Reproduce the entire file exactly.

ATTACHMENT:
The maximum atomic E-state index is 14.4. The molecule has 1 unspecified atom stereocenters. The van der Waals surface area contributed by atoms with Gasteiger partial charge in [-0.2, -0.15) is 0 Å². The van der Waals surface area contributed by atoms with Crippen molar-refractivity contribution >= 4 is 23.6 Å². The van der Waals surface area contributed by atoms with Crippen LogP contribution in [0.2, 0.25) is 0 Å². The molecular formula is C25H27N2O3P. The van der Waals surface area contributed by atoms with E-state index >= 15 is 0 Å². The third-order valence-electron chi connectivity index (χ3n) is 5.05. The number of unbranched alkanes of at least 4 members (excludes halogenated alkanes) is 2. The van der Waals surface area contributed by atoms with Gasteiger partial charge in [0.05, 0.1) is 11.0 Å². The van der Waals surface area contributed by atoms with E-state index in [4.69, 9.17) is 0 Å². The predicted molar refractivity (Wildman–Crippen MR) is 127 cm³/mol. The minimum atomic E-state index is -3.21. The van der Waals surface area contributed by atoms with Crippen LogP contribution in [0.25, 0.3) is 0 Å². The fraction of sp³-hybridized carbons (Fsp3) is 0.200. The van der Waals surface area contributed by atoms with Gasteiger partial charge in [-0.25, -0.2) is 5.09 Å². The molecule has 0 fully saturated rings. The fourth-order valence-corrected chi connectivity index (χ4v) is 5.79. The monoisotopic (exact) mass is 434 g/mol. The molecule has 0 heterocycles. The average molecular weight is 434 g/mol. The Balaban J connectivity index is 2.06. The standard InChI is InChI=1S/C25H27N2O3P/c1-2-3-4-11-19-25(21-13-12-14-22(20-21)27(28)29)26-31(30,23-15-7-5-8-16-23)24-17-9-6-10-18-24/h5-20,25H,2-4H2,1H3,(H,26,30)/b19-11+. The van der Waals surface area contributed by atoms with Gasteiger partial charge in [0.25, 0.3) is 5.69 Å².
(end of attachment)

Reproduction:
The maximum atomic E-state index is 14.4. The molecule has 1 unspecified atom stereocenters. The van der Waals surface area contributed by atoms with Gasteiger partial charge in [-0.2, -0.15) is 0 Å². The van der Waals surface area contributed by atoms with Crippen molar-refractivity contribution >= 4 is 23.6 Å². The van der Waals surface area contributed by atoms with Crippen LogP contribution in [0.2, 0.25) is 0 Å². The molecular formula is C25H27N2O3P. The van der Waals surface area contributed by atoms with E-state index >= 15 is 0 Å². The third-order valence-electron chi connectivity index (χ3n) is 5.05. The number of unbranched alkanes of at least 4 members (excludes halogenated alkanes) is 2. The van der Waals surface area contributed by atoms with Gasteiger partial charge in [0.05, 0.1) is 11.0 Å². The van der Waals surface area contributed by atoms with E-state index in [4.69, 9.17) is 0 Å². The predicted molar refractivity (Wildman–Crippen MR) is 127 cm³/mol. The minimum atomic E-state index is -3.21. The van der Waals surface area contributed by atoms with Crippen LogP contribution in [0.25, 0.3) is 0 Å². The fraction of sp³-hybridized carbons (Fsp3) is 0.200. The van der Waals surface area contributed by atoms with Gasteiger partial charge in [-0.25, -0.2) is 5.09 Å². The molecule has 0 fully saturated rings. The fourth-order valence-corrected chi connectivity index (χ4v) is 5.79. The monoisotopic (exact) mass is 434 g/mol. The molecule has 0 heterocycles. The average molecular weight is 434 g/mol. The Balaban J connectivity index is 2.06. The standard InChI is InChI=1S/C25H27N2O3P/c1-2-3-4-11-19-25(21-13-12-14-22(20-21)27(28)29)26-31(30,23-15-7-5-8-16-23)24-17-9-6-10-18-24/h5-20,25H,2-4H2,1H3,(H,26,30)/b19-11+. The van der Waals surface area contributed by atoms with Gasteiger partial charge in [0.25, 0.3) is 5.69 Å².